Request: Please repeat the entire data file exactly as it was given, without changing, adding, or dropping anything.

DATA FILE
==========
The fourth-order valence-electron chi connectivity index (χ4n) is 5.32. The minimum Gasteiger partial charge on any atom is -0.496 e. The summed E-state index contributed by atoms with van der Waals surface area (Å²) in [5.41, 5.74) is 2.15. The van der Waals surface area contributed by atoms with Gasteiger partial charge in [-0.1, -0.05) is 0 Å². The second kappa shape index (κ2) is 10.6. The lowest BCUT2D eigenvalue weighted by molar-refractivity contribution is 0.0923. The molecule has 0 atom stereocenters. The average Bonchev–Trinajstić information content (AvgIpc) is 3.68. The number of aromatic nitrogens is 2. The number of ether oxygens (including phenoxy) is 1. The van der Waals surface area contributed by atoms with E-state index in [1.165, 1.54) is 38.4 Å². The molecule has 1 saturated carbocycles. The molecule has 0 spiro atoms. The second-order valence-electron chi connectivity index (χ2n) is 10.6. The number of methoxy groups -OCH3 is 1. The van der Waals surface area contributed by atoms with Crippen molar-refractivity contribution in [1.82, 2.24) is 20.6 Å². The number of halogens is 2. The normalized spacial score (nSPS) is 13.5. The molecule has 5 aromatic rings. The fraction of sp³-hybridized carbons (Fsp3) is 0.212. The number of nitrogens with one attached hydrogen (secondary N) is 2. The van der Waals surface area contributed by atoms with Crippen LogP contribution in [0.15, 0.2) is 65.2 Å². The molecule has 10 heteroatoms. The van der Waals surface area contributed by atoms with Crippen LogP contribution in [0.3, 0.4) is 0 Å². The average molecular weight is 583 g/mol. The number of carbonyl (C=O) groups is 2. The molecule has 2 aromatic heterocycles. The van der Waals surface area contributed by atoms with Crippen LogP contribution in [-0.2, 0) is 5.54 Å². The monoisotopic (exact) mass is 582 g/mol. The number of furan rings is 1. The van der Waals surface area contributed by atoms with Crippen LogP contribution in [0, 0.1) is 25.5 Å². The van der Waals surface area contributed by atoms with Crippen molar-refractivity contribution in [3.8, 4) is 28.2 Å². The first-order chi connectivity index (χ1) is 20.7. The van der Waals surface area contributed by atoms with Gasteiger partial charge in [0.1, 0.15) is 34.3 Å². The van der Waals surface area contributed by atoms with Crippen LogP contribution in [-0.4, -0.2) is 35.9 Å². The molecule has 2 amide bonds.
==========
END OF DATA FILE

The fourth-order valence-electron chi connectivity index (χ4n) is 5.32. The minimum Gasteiger partial charge on any atom is -0.496 e. The summed E-state index contributed by atoms with van der Waals surface area (Å²) in [5.41, 5.74) is 2.15. The van der Waals surface area contributed by atoms with Gasteiger partial charge in [-0.1, -0.05) is 0 Å². The second kappa shape index (κ2) is 10.6. The lowest BCUT2D eigenvalue weighted by molar-refractivity contribution is 0.0923. The molecule has 0 atom stereocenters. The average Bonchev–Trinajstić information content (AvgIpc) is 3.68. The number of aromatic nitrogens is 2. The number of ether oxygens (including phenoxy) is 1. The van der Waals surface area contributed by atoms with E-state index in [1.165, 1.54) is 38.4 Å². The molecule has 1 saturated carbocycles. The molecule has 0 spiro atoms. The second-order valence-electron chi connectivity index (χ2n) is 10.6. The number of methoxy groups -OCH3 is 1. The van der Waals surface area contributed by atoms with Crippen molar-refractivity contribution in [1.82, 2.24) is 20.6 Å². The number of halogens is 2. The normalized spacial score (nSPS) is 13.5. The molecule has 5 aromatic rings. The fraction of sp³-hybridized carbons (Fsp3) is 0.212. The number of nitrogens with one attached hydrogen (secondary N) is 2. The van der Waals surface area contributed by atoms with Crippen LogP contribution in [0.15, 0.2) is 65.2 Å². The molecule has 10 heteroatoms. The van der Waals surface area contributed by atoms with Crippen LogP contribution in [0.3, 0.4) is 0 Å². The average molecular weight is 583 g/mol. The number of carbonyl (C=O) groups is 2. The molecule has 2 aromatic heterocycles. The van der Waals surface area contributed by atoms with Crippen LogP contribution in [-0.2, 0) is 5.54 Å². The monoisotopic (exact) mass is 582 g/mol. The number of furan rings is 1. The van der Waals surface area contributed by atoms with Crippen LogP contribution in [0, 0.1) is 25.5 Å². The van der Waals surface area contributed by atoms with Crippen molar-refractivity contribution in [3.8, 4) is 28.2 Å². The first-order chi connectivity index (χ1) is 20.7. The van der Waals surface area contributed by atoms with Gasteiger partial charge in [0.1, 0.15) is 34.3 Å². The van der Waals surface area contributed by atoms with Crippen LogP contribution in [-0.4, -0.2) is 35.9 Å². The molecule has 2 amide bonds.